December 1, 2005 in Nation/World

Court won’t stop California execution

Compiled from wire reports The Spokesman-Review
 

San Francisco The California Supreme Court refused Wednesday to halt the scheduled execution of convicted killer Stanley Tookie Williams, the Crips gang founder who became an anti-gang activist while in prison.

In a last-ditch legal move, defense attorneys petitioned the high court earlier this month, alleging shoddy forensic testing and other errors may have wrongly sent Williams to San Quentin State Prison, where he is scheduled die by injection Dec. 13.

The high court voted 4-2 without comment to deny the inmate’s petition. Gov. Arnold Schwarzenegger or a federal court could still intervene to spare the 51-year-old Williams.

Williams, condemned in 1981, has maintained his innocence. Williams was convicted of killing three people in a motel robbery and a 7-Eleven clerk in a separate incident.

Indiana House loses on Christian prayers

Indianapolis A federal judge on Wednesday barred the Indiana House from opening its sessions with specifically Christian prayers, ruling that such prayers amount to “an official endorsement of the Christian religion.”

Judge David Hamilton advised House Speaker Brian Bosma that invocations given in the Legislature should not use the name of Jesus Christ or Christian terms such as savior.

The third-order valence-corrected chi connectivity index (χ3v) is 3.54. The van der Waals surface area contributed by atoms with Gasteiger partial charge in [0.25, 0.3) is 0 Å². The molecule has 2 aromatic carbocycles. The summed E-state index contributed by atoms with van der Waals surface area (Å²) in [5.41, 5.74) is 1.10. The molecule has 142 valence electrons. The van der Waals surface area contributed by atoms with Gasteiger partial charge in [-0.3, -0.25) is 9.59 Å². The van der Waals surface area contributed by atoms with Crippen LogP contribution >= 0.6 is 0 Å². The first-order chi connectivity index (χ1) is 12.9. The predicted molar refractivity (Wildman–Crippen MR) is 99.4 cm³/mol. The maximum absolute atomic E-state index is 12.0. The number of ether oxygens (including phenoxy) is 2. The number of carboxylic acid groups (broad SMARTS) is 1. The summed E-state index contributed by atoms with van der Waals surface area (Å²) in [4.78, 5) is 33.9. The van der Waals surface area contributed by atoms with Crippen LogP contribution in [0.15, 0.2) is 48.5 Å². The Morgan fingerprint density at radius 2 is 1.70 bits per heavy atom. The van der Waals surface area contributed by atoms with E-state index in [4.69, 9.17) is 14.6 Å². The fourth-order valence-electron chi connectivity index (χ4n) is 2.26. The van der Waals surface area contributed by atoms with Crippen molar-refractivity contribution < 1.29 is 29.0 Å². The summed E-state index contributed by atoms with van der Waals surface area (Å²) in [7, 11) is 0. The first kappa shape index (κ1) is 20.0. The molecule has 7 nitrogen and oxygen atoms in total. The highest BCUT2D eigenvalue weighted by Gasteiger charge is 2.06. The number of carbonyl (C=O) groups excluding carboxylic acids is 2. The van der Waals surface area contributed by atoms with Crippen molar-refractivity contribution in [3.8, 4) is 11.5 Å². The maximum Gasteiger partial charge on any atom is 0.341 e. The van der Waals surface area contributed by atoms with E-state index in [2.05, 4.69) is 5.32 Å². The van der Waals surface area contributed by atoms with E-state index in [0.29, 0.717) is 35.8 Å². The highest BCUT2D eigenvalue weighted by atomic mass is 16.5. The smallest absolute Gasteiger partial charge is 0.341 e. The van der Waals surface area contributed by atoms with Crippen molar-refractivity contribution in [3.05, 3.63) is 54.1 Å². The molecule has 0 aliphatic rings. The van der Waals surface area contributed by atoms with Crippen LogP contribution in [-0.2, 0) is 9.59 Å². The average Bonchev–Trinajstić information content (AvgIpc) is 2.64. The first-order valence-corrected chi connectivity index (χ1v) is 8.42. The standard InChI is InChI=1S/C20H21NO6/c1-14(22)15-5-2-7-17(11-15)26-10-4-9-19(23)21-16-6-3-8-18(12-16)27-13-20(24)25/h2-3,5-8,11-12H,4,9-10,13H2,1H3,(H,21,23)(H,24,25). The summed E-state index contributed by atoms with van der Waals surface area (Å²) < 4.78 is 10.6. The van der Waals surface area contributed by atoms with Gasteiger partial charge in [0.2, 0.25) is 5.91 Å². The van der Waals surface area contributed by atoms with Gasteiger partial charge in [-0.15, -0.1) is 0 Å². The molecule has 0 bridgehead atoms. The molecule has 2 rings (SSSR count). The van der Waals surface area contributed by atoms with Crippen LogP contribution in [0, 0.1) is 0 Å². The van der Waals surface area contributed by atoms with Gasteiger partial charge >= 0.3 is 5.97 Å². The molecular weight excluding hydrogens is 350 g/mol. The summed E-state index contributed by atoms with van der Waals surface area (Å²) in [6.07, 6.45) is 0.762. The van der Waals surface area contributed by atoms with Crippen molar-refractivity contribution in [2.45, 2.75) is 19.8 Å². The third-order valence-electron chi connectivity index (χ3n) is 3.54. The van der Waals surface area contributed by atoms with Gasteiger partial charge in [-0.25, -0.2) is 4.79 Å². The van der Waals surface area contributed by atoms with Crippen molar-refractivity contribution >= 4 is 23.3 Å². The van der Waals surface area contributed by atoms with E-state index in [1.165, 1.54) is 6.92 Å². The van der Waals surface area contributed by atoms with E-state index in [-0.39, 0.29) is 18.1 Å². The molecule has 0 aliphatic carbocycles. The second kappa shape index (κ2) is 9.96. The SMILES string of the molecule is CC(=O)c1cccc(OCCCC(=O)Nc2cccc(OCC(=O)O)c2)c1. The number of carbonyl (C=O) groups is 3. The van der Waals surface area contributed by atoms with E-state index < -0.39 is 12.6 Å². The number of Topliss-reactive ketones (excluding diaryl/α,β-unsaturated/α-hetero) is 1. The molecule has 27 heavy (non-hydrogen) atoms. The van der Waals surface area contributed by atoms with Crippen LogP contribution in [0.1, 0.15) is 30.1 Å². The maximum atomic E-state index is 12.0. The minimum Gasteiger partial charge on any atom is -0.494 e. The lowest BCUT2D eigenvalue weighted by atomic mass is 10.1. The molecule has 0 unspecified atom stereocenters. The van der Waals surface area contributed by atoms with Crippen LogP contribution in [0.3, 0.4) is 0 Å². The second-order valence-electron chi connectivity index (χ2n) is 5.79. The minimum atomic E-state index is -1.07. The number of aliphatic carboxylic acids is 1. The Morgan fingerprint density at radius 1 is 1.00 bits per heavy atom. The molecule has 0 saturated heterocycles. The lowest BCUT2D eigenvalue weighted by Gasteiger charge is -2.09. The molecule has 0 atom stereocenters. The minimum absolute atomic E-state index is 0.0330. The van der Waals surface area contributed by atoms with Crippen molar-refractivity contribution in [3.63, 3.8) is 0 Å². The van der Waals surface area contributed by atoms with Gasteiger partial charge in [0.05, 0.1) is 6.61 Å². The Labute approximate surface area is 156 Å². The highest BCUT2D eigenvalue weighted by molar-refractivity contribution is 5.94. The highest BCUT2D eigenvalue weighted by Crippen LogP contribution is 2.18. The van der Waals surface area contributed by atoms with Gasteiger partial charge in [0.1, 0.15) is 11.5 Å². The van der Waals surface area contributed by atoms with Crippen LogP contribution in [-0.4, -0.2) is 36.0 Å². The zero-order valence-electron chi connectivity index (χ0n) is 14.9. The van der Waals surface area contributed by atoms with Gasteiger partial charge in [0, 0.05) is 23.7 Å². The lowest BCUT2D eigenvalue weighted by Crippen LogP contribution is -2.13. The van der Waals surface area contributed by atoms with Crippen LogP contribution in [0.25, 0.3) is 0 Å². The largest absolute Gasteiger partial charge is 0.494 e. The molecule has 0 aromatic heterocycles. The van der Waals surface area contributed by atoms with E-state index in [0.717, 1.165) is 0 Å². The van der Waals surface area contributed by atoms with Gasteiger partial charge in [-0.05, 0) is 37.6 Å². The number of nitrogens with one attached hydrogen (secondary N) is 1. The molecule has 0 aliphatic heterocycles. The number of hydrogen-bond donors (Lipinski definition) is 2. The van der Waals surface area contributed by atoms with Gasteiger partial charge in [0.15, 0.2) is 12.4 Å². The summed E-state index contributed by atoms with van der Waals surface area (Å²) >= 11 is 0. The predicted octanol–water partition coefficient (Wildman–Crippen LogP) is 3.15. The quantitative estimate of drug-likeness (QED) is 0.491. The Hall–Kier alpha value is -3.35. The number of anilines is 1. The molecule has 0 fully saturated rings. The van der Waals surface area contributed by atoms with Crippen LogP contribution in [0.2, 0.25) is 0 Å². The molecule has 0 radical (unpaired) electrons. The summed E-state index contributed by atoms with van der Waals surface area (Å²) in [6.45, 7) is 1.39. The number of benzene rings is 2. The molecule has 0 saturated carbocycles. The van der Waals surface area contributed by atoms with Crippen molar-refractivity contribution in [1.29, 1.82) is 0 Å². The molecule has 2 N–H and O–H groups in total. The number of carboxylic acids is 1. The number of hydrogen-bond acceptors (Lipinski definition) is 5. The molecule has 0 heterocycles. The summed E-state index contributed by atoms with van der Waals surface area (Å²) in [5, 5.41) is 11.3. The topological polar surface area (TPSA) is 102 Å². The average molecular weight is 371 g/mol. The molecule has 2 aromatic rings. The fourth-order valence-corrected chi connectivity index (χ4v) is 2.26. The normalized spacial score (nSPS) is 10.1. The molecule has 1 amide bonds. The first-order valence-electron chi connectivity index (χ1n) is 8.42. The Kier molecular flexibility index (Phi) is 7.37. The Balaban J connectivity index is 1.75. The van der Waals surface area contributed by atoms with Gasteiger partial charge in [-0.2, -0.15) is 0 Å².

Hamilton said that practice “amounts in practical terms to an official endorsement of the Christian religion.”

Bosma called the ruling an “intolerable decision” that threatened free speech. He said he has directed his lawyers to study ways to overturn the decision.

The Indiana Civil Liberties Union challenged the prayer practices in a lawsuit on behalf of four people, including a Quaker lobbyist.

Schwarzenegger hires Democrat as top aide

Sacramento, Calif. Gov. Arnold Schwarzenegger on Wednesday took the first step to shaking up his administration after his resounding special election failure, appointing a longtime Democratic activist as his chief of staff.

The move to replace Patricia Clarey had been widely expected since voters defeated all four of the governor’s “year of reform” measures Nov. 8. Clarey was campaign manager for the effort.

But the announcement of state Public Utilities Commissioner Susan Kennedy as Clarey’s replacement caught many Republicans and Democrats off guard.

Kennedy, 45, was Cabinet secretary to former Gov. Gray Davis, who was ousted in the 2003 recall election that brought Schwarzenegger to power. She also is a former director of an abortion rights group and one of the highest-profile gays in state politics, making her appointment a risky one for the Republican governor.

Kennedy’s appointment could help regain the support of Democrats and independents the governor lost over the last year, but it also jeopardizes his standing among conservatives, his only reliable supporters.

“This makes Schwarzenegger a man without a country,” said GOP strategist Dave Gilliard, who helped run the campaign to recall Davis. “The Democrats will never accept him or embrace him, and now he’s breaking with his base. I don’t understand it.”

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